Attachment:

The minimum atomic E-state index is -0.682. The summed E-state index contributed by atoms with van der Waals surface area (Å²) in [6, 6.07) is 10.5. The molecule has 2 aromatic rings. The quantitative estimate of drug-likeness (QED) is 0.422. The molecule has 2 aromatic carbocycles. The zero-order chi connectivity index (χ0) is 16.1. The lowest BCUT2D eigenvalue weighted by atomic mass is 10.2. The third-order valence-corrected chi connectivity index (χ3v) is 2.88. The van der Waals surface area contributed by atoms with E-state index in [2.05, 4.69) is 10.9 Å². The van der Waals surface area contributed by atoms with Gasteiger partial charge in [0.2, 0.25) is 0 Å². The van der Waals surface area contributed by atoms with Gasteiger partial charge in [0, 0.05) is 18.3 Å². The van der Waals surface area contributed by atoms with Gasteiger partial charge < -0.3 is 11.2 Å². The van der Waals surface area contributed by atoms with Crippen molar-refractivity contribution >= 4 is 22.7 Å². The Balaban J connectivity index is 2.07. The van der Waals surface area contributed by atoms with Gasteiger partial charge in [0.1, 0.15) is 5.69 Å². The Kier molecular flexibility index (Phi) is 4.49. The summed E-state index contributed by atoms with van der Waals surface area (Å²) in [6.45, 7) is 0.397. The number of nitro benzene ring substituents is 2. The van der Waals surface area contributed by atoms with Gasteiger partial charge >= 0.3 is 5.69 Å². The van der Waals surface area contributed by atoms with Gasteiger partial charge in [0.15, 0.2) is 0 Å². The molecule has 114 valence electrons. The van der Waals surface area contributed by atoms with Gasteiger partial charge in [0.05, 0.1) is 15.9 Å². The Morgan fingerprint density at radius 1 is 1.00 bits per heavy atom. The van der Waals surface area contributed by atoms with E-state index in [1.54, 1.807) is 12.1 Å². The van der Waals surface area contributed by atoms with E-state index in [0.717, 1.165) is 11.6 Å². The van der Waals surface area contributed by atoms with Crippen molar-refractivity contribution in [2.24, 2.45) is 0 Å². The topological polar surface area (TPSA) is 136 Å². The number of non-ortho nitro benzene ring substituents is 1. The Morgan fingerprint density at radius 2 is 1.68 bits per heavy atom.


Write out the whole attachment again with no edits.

The minimum atomic E-state index is -0.682. The summed E-state index contributed by atoms with van der Waals surface area (Å²) in [6, 6.07) is 10.5. The molecule has 2 aromatic rings. The quantitative estimate of drug-likeness (QED) is 0.422. The molecule has 2 aromatic carbocycles. The zero-order chi connectivity index (χ0) is 16.1. The lowest BCUT2D eigenvalue weighted by atomic mass is 10.2. The third-order valence-corrected chi connectivity index (χ3v) is 2.88. The van der Waals surface area contributed by atoms with E-state index in [2.05, 4.69) is 10.9 Å². The van der Waals surface area contributed by atoms with Gasteiger partial charge in [0.2, 0.25) is 0 Å². The van der Waals surface area contributed by atoms with Gasteiger partial charge in [0, 0.05) is 18.3 Å². The van der Waals surface area contributed by atoms with Gasteiger partial charge < -0.3 is 11.2 Å². The van der Waals surface area contributed by atoms with Crippen molar-refractivity contribution >= 4 is 22.7 Å². The Balaban J connectivity index is 2.07. The van der Waals surface area contributed by atoms with Gasteiger partial charge in [0.1, 0.15) is 5.69 Å². The Kier molecular flexibility index (Phi) is 4.49. The summed E-state index contributed by atoms with van der Waals surface area (Å²) in [6.45, 7) is 0.397. The number of nitro benzene ring substituents is 2. The van der Waals surface area contributed by atoms with Gasteiger partial charge >= 0.3 is 5.69 Å². The van der Waals surface area contributed by atoms with Gasteiger partial charge in [0.15, 0.2) is 0 Å². The molecule has 114 valence electrons. The van der Waals surface area contributed by atoms with Gasteiger partial charge in [0.05, 0.1) is 15.9 Å². The Morgan fingerprint density at radius 1 is 1.00 bits per heavy atom. The van der Waals surface area contributed by atoms with E-state index in [1.54, 1.807) is 12.1 Å². The van der Waals surface area contributed by atoms with E-state index in [0.717, 1.165) is 11.6 Å². The van der Waals surface area contributed by atoms with Crippen molar-refractivity contribution in [2.24, 2.45) is 0 Å². The topological polar surface area (TPSA) is 136 Å². The number of non-ortho nitro benzene ring substituents is 1. The Morgan fingerprint density at radius 2 is 1.68 bits per heavy atom.